The Most Complete Guide of Ecuador

10 National Parks you must visit in Ecuador

Ecuador is a mega-diverse country, where it´s natural wonders are protected in more than 20 national parks and ecological reserves. Here are the 10 best National Parks you should visit in Ecuador.


 

1. Yasuni National Park: 

Located between the provinces of Pastaza and OrellanaYasuni is one of the most biodiverse areas on Earth!

In the heart of the tropical humid forest, the park’s territory encompasses overflowing rivers and low plains at the foothills of the Andes. Yasuni National Reserve covers 9,820 square kilometers, or 3,792 square miles.

Yasuni was proclaimed a National Park in 1919 and a UNESCO Biosphere Reserve in 1989. The reserve not only protects wildlife, it also protects part of the Waorani nationality.  There are more than 9,800 people within the area who work in agriculture; with coffee, bananas, yuca maize, achiote, and fishing, hunting, gathering.

Nestled in the Amazon there a three types of vegetation within Yasuni: Terra Firme, Vareza and Irapo. Terra Firme refers to the areas that do not flood, Vareza vegetation is floods periodically and the Irapo areas are almost always flooded.

 

2. Cajas National Park: 

In the south of the equator line, between mountains there is a stunning natural Reserve called El Cajas National Park. This Reserve is located in the province of Azuay, at 33 km away from the city of Cuenca. Cajas is one of the largest and bio-diverse parks of Ecuador, because it has 270 lakes and lagoons, which 60% of these water is drinkable for humans.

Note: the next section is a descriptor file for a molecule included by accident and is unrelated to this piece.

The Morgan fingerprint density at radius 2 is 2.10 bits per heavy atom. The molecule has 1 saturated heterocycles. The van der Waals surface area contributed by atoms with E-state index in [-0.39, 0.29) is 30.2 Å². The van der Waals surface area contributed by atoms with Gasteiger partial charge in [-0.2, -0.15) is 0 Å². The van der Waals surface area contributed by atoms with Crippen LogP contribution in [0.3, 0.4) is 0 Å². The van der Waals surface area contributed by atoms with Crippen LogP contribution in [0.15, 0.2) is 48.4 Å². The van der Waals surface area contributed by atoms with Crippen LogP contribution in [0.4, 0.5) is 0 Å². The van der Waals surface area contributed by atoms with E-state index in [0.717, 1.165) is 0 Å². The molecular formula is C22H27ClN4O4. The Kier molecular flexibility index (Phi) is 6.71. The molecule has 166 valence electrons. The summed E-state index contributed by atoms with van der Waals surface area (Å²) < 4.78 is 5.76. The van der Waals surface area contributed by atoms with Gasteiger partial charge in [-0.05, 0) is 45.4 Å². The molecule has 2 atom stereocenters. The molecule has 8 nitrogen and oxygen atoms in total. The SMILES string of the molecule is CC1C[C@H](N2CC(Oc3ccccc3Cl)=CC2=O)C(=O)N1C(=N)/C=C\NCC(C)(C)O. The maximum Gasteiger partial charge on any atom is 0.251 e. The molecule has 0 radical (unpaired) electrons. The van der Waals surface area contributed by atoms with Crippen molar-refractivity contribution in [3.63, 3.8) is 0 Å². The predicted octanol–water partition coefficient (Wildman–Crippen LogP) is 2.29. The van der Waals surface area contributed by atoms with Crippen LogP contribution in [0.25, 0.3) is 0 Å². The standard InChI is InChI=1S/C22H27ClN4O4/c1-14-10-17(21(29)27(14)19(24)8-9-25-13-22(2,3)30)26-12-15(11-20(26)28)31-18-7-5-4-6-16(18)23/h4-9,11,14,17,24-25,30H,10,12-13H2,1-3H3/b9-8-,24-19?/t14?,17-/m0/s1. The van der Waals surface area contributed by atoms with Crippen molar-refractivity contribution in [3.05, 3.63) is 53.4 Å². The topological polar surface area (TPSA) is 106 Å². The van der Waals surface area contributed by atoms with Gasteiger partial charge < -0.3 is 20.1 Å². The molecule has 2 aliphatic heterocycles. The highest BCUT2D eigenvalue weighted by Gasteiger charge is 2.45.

The humidity and high altitude (3100 m above the sea level) provides an ecosystem that accumulates organic material in the soil, managing to retain lots of water preserving the flora and fauna of this area. Among the grasslands you can find different species of animals, such as the curiquingue, which is a large Andean bird, (back in time it was considered the sacred bird of the Incas). Also you can find the giant hummingbird, deers, skunks, foxes and local rabbits. 

 

3. Cotopaxi National Park: 

Cotopaxi National Park is geographically spread through the Provinces of Pichincha, Cotopaxi and Napo. This ecological reserve is only 37 miles away from Quito, and 18 miles away from the city of Latacunga. Due to its location, it is one of the most visited parks. Most Ecuadorians come here to touch snow for the first time!

 

4. Galapagos National Park:

In 1978, the islands were proclaimed a UNESCO World Heritage Site under four criteria, one being that the Galapagos National Park is “an underwater wildlife spectacle with abundant life, ranging from corals to sharks to penguins to marine mammals, and no other site in the world can offer the experience of diving with such a diversity of marine life forms that are so familiar with human beings, that they accompany divers.” (UNESCO).

The Galapagos ecosystem contains “more than 2,900 existing species, 25% of which are endemic to the Galapagos Islands. There are also 24 species of marine mammals such as whales, dolphins, and sea lions within the reserve”. 

 

5. Machalilla National Park: 

Located in the province of Manabí, its name comes from the Machalilla pre-hispanic culture. Machalilla was declared a National Park in 1979, becoming one of the first protected areas in Ecuador!

41,754 hectares of land include varying ecosystems such as the dry and semi-dry forests, along with the beaches at the coast. Aside from that, 14430 marine hectares are protected as part of the National Park.

Besides encompassing beautiful landscapes and adventure destinations, this park has an important cultural value. The Machalilla culture lived in the area for 800 years (until 1000 AD), the Valdivia culture inhabited the coast more than 5,000 years ago and the Manteño-Huancavilca settled here 500 years ago. Archaeological sites and comunes managed by descendants of the coastal cultures are spread throughout the park.

6. Cayambe Coca National Park:

Cayambe Coca Ecological Reserve is mostly known for the massive volcano that gives the park its name, and it is no surprise why.  Cayambe, the snow capped giant standing at 18.994 ft, is worthy of admiration.